An explanation of interim injunctions in sports litigationDaniel Burgess
Injunctions are a mandatory order requiring a party to act or, most often, refrain from acting in a particular way. They provide arguably the most useful remedy in sports litigation. When sought on an urgent interim basis (pending trial) they can determine, most fundamentally, the issue of which players and teams are entitled to compete while the lengthy trial process takes it course. They can also, in certain circumstances, provide sport litigators with access to the “nuclear weapons” of civil litigation in the form of search and freezing orders.
Interim injunctions may arise in the sporting field, firstly, as part of an ordinary civil claim. A recent example of an invasive injunction in the sporting field was the search order granted in 2014 to Cardiff City FC and executed at the home of the club’s former head of recruitment, Iain Moody, in support of a claim arising from transfers made at the Club while Malky Mackay was manager, which resulted in the much-publicised scandal concerning racist text messages.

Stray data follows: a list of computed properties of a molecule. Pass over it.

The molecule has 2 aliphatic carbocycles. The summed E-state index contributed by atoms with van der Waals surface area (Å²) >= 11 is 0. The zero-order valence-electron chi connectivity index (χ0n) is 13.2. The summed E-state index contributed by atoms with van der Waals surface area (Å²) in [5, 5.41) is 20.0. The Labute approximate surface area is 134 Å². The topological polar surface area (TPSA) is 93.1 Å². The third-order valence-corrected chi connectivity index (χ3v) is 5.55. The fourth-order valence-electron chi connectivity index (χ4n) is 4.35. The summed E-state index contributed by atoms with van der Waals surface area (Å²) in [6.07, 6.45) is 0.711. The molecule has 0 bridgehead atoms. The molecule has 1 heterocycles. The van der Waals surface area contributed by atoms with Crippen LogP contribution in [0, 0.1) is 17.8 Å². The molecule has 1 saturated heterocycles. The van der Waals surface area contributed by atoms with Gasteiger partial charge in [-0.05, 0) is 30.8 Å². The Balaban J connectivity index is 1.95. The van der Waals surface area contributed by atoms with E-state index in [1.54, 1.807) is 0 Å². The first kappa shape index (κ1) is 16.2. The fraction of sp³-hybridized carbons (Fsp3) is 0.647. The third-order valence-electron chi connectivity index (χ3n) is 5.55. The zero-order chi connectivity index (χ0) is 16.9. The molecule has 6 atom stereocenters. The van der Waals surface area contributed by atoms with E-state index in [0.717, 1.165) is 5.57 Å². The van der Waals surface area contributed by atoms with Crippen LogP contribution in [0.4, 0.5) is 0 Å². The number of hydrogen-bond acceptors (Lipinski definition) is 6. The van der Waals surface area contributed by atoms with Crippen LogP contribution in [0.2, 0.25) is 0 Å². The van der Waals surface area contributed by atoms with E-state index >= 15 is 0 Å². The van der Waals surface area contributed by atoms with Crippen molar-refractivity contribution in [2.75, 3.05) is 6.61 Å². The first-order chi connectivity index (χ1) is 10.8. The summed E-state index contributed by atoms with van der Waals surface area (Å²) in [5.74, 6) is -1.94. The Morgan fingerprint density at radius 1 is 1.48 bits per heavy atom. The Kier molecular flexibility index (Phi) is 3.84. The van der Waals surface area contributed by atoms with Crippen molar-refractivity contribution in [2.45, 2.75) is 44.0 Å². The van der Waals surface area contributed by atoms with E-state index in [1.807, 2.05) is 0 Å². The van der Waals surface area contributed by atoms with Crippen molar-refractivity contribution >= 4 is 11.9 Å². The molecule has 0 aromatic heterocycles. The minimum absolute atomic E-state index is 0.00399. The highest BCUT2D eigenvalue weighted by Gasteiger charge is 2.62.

Secondly, interim injunctions may arise as part of a civil claim challenging the decision of a sports governing body, most commonly in breach of contract (where a contract exists between the body and the relevant individual or entity) but also by way of an interim declaration in a claim premised on Bradley principles (following the decision in Newport v FAW). It should be noted that the remedy is equally open to the governing body. In Welsh Rugby Union Ltd v Cardiff Blues, for example, the WRU obtained an injunction preventing the Region from hindering its players from attending training with the national team.
Thirdly, interim injunctions are available as a remedy granted in a sports arbitration, either by the panel itself pursuant to its own rules, or by a court, pursuant to Section 44 of the Arbitration Act 1996. This jurisdiction has some complexities and is discussed in more detail below.
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- Tags: Athletics | Cricket | Dispute Resolution | England | England and Wales Cricket Board (ECB) | Football | Rugby | The FA Rules and Regulations | The Football Association (The FA) | Wales
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About the Author
The focus of Daniel’s practice is commercial litigation, civil fraud, arbitration and banking and financial services. He has been instructed as sole counsel in the Court of Appeal, all divisions of the High Court and in ICC arbitral proceedings. He is also frequently instructed as part of multi-counsel teams in large-scale commercial disputes.